Paulo Freire and critical pedagogy

As Marx argued that a revolutionary consciousness would develop amongst the masses as they became aware of their exploitation, perhaps all the revolutionary teacher should be doing is ‘painting this picture’ through formal teacher centred chalk and talk. However, Paulo Freire, the radical pedagogue and founder of critical pedagogy, cautions that the teacher should not merely shape the students in the same way that an artist shapes the materials they are working with; in that they are not mugs to our knowledgeable jugs. What a teacher should do is to make it possible for the students to become themselves; thus, reach their academic potential as well as become a source of agency and radical change within society.

Of course, Freire (1970) was known for his criticisms of the banking model of education, in which the student’s mind is viewed as an empty account to be filled by the teacher’s knowledge. He argued that the banking model simply ‘transforms students into receiving objects. It attempts to control thinking and action, leads men and women to adjust to the world, and inhibits their creative power’ (ibid, p. 77). Freire believed, therefore, that teaching methods that centred on rote learning, even if well-meaning, create a ‘culture of silence’ that could well lead to students simply accepting everything they are taught without really thinking about it, questioning it and challenging the teacher’s or subject’s assumptions. Freire also believed that this culture of silence suppresses students’ self-image as they will not find their voice nor realise the impact their intellect, views and actions can have. Therefore, for Freire, the learner must develop a critical consciousness in order to recognise their self-worth and potential.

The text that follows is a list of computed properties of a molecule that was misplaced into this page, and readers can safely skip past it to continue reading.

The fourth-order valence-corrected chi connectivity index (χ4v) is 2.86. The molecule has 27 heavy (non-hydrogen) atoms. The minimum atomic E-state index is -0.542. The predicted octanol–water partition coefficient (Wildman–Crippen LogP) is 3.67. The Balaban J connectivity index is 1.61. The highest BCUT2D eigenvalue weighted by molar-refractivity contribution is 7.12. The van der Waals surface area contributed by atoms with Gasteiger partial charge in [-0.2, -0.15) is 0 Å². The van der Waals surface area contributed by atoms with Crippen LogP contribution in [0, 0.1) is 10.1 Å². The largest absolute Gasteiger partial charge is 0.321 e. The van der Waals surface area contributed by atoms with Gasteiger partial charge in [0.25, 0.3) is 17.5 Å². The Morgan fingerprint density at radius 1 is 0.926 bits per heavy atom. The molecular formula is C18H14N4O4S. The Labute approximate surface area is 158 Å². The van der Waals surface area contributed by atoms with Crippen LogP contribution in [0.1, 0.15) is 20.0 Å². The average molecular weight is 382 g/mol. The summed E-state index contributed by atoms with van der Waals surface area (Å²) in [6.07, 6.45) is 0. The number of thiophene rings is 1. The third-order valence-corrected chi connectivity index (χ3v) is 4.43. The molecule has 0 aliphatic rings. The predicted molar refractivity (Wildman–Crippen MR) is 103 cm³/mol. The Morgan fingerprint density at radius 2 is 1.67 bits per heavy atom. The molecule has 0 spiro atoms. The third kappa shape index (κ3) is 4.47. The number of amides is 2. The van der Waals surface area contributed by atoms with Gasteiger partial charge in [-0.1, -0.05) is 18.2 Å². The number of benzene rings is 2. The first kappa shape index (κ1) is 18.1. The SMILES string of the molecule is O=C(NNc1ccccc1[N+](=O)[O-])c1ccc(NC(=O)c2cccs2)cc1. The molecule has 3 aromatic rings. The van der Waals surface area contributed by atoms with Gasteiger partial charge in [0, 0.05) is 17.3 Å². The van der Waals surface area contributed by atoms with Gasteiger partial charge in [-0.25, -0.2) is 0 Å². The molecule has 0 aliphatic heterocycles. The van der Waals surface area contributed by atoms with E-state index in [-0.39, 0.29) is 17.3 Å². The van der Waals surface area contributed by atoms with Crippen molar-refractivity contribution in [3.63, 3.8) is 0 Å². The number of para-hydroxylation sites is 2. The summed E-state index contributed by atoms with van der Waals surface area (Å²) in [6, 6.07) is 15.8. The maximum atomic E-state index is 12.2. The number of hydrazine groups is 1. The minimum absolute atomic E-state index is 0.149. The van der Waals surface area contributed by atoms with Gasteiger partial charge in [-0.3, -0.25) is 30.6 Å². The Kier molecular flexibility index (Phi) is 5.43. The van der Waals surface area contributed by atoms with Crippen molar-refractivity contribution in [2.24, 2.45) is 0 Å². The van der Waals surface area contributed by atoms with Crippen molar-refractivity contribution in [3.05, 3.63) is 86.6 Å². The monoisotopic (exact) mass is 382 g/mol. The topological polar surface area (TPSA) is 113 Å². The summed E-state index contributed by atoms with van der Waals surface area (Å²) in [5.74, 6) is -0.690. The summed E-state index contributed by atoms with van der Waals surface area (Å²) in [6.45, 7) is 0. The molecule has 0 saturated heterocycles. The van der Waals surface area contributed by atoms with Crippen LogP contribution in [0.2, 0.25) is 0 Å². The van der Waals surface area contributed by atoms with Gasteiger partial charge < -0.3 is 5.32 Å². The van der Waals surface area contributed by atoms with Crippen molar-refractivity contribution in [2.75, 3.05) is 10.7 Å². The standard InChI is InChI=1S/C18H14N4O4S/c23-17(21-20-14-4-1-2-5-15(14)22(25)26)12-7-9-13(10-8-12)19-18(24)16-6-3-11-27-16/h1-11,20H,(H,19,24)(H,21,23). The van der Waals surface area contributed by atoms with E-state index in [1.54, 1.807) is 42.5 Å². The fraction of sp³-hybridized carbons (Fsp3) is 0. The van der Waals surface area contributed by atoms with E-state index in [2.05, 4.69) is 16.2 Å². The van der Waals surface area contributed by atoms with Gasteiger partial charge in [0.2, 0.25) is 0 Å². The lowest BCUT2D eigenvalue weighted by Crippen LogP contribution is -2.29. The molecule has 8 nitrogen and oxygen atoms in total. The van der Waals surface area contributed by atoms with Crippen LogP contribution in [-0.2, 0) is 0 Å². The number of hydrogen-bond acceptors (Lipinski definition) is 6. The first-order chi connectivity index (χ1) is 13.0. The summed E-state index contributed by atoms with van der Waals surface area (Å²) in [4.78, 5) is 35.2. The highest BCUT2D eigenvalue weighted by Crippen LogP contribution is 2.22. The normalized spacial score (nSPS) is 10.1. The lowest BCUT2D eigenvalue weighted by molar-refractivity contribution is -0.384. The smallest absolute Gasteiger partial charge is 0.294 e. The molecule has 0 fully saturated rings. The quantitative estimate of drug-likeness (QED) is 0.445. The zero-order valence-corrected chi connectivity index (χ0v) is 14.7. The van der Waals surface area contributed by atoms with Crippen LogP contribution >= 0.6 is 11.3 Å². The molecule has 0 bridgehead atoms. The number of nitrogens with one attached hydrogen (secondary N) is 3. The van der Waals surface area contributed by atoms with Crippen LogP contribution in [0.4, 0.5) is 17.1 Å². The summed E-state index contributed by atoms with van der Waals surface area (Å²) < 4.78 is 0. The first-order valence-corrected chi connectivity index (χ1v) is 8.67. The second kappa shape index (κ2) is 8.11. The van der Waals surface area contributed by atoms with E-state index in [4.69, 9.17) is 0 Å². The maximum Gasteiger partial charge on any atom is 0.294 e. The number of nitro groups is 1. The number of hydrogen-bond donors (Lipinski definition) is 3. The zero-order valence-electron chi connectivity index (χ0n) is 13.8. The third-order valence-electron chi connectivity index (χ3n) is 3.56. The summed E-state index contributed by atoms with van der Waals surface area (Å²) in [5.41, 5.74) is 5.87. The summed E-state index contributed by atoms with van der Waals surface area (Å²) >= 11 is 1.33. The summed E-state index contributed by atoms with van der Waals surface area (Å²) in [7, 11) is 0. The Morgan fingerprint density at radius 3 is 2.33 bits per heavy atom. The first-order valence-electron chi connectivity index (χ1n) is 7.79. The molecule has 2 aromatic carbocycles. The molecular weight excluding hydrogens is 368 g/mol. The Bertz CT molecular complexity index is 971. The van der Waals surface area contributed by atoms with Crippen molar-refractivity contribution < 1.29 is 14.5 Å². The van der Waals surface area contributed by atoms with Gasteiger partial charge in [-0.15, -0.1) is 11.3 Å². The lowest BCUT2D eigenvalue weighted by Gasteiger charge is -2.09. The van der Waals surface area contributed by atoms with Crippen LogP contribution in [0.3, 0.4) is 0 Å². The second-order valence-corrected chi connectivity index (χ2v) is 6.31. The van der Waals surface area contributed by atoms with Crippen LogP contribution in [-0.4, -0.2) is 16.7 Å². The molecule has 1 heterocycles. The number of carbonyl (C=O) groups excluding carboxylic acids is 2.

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Paulo Freire

One criticism of critical pedagogy, however, is that it can be over theoretical and over concerned with criticising the status-quo as opposed to developing a practical pedagogy for the classroom. In response, Ira Shor (1992: 31–54) advocates critical pedagogy’s emphasis on problem-posing, which builds on Freire’s belief that, ‘People develop their power to perceive critically the way they exist in the world with which and in which they find themselves’ when ‘they come to see the world not as a static reality, but as a reality in process, in transformation’ (Freire, 1970: 64). Shor goes on to argue that problem-posing ‘aids people in knowing what holds them back’ in order to create ‘a social order which supports their full humanity’ (Shor, 1980: 48). Similarly, Freire (1985: 22) suggests classroom teachers need to ‘problematise [everyday or common] situations’ by contextualising issues pupils face on a day-to-day basis, but with the goal of finding fair and just solutions by seeing them in different ways. Importantly, and especially in relation to Marxist notions of false consciousness, these might be problems that often bypass pupils as issues they have the potential to address.

In a similar vein, Lewison, Flint and Sluys (2002; 383) outline four dimensions of critical pedagogy that can be applied in the classroom. Although they focus on literacy, they give a good exposition of critical pedagogy as a way of teaching and learning. The four dimensions  include:

  • Disrupting the commonplace: for example, problematising all subjects of study and understanding existing knowledge as a historical product (following on from Shor, 1987) and interrogating what we know by asking questions such as, “How is this text [or view/perspective] trying to position me?” (following on from Luke and Freebody, 1997)
  • Interrogating multiple viewpoints: for instance, reflecting on multiple and contradictory perspectives (citing Lewison, Leland and Harste, 2000; Nieto, 1999) as well as paying attention to and seeking out the voices of those who have been ignored, silenced or marginalised (citing Harste et. al., 2000)